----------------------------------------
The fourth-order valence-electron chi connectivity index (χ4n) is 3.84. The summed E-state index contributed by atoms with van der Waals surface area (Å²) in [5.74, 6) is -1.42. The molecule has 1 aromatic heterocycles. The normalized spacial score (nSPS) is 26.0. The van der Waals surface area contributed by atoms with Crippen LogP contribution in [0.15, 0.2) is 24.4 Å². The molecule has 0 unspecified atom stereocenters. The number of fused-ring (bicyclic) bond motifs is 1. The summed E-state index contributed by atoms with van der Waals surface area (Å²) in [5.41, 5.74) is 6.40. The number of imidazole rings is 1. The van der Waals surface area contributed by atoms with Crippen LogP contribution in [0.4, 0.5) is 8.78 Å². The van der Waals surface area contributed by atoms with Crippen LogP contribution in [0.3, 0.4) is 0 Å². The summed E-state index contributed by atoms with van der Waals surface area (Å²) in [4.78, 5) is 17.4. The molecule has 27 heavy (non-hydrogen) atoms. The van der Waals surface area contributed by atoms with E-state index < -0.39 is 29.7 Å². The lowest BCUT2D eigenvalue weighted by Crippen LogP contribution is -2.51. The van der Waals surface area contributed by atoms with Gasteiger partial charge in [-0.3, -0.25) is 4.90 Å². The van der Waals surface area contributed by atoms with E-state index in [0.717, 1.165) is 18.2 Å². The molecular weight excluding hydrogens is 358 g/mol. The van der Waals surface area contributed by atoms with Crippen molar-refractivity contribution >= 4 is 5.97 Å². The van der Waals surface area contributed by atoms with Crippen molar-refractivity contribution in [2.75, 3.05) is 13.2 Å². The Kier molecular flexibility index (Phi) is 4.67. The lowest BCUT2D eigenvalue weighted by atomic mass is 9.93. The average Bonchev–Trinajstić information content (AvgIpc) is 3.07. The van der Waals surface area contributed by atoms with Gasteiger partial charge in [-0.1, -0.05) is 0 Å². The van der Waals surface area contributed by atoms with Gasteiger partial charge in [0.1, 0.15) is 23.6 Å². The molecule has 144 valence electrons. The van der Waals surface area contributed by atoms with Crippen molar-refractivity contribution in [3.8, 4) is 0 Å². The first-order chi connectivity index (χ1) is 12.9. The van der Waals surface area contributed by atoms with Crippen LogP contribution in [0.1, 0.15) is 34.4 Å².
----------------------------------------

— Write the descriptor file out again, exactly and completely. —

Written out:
The fourth-order valence-electron chi connectivity index (χ4n) is 3.84. The summed E-state index contributed by atoms with van der Waals surface area (Å²) in [5.74, 6) is -1.42. The molecule has 1 aromatic heterocycles. The normalized spacial score (nSPS) is 26.0. The van der Waals surface area contributed by atoms with Crippen LogP contribution in [0.15, 0.2) is 24.4 Å². The molecule has 0 unspecified atom stereocenters. The number of fused-ring (bicyclic) bond motifs is 1. The summed E-state index contributed by atoms with van der Waals surface area (Å²) in [5.41, 5.74) is 6.40. The number of imidazole rings is 1. The van der Waals surface area contributed by atoms with Crippen LogP contribution in [0.4, 0.5) is 8.78 Å². The van der Waals surface area contributed by atoms with Crippen LogP contribution in [0.3, 0.4) is 0 Å². The summed E-state index contributed by atoms with van der Waals surface area (Å²) in [4.78, 5) is 17.4. The molecule has 27 heavy (non-hydrogen) atoms. The van der Waals surface area contributed by atoms with E-state index < -0.39 is 29.7 Å². The lowest BCUT2D eigenvalue weighted by Crippen LogP contribution is -2.51. The van der Waals surface area contributed by atoms with Gasteiger partial charge in [-0.3, -0.25) is 4.90 Å². The van der Waals surface area contributed by atoms with E-state index in [0.717, 1.165) is 18.2 Å². The molecular weight excluding hydrogens is 358 g/mol. The van der Waals surface area contributed by atoms with Crippen molar-refractivity contribution >= 4 is 5.97 Å². The van der Waals surface area contributed by atoms with Crippen molar-refractivity contribution in [2.75, 3.05) is 13.2 Å². The Kier molecular flexibility index (Phi) is 4.67. The lowest BCUT2D eigenvalue weighted by atomic mass is 9.93. The average Bonchev–Trinajstić information content (AvgIpc) is 3.07. The van der Waals surface area contributed by atoms with Gasteiger partial charge in [-0.1, -0.05) is 0 Å². The van der Waals surface area contributed by atoms with Gasteiger partial charge in [0.1, 0.15) is 23.6 Å². The molecule has 144 valence electrons. The van der Waals surface area contributed by atoms with Crippen molar-refractivity contribution in [3.8, 4) is 0 Å². The first-order chi connectivity index (χ1) is 12.9. The van der Waals surface area contributed by atoms with Crippen LogP contribution in [0.1, 0.15) is 34.4 Å².